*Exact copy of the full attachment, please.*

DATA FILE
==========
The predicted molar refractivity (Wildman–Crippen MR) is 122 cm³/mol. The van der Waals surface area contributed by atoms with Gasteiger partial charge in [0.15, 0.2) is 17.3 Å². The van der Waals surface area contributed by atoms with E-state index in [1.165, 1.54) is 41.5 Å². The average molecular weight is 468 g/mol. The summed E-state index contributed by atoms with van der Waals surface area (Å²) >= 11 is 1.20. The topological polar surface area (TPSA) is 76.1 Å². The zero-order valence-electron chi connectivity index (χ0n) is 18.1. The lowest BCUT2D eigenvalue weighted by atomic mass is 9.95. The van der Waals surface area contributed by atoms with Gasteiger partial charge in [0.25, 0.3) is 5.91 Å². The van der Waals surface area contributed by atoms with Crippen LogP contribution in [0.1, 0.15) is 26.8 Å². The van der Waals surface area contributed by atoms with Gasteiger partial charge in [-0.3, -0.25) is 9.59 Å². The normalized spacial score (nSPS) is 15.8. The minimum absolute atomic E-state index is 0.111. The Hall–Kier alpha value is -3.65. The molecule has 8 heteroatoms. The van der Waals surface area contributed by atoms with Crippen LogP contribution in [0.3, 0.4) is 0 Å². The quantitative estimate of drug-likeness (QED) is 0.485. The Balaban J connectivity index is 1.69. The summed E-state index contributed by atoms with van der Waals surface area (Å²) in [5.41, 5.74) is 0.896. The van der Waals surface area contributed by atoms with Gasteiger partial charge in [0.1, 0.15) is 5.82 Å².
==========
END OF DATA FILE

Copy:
The predicted molar refractivity (Wildman–Crippen MR) is 122 cm³/mol. The van der Waals surface area contributed by atoms with Gasteiger partial charge in [0.15, 0.2) is 17.3 Å². The van der Waals surface area contributed by atoms with E-state index in [1.165, 1.54) is 41.5 Å². The average molecular weight is 468 g/mol. The summed E-state index contributed by atoms with van der Waals surface area (Å²) >= 11 is 1.20. The topological polar surface area (TPSA) is 76.1 Å². The zero-order valence-electron chi connectivity index (χ0n) is 18.1. The lowest BCUT2D eigenvalue weighted by atomic mass is 9.95. The van der Waals surface area contributed by atoms with Gasteiger partial charge in [0.25, 0.3) is 5.91 Å². The van der Waals surface area contributed by atoms with Crippen LogP contribution in [0.1, 0.15) is 26.8 Å². The van der Waals surface area contributed by atoms with Gasteiger partial charge in [-0.3, -0.25) is 9.59 Å². The normalized spacial score (nSPS) is 15.8. The minimum absolute atomic E-state index is 0.111. The Hall–Kier alpha value is -3.65. The molecule has 8 heteroatoms. The van der Waals surface area contributed by atoms with Crippen LogP contribution in [0.3, 0.4) is 0 Å². The quantitative estimate of drug-likeness (QED) is 0.485. The Balaban J connectivity index is 1.69. The summed E-state index contributed by atoms with van der Waals surface area (Å²) in [5.41, 5.74) is 0.896. The van der Waals surface area contributed by atoms with Gasteiger partial charge in [0.1, 0.15) is 5.82 Å².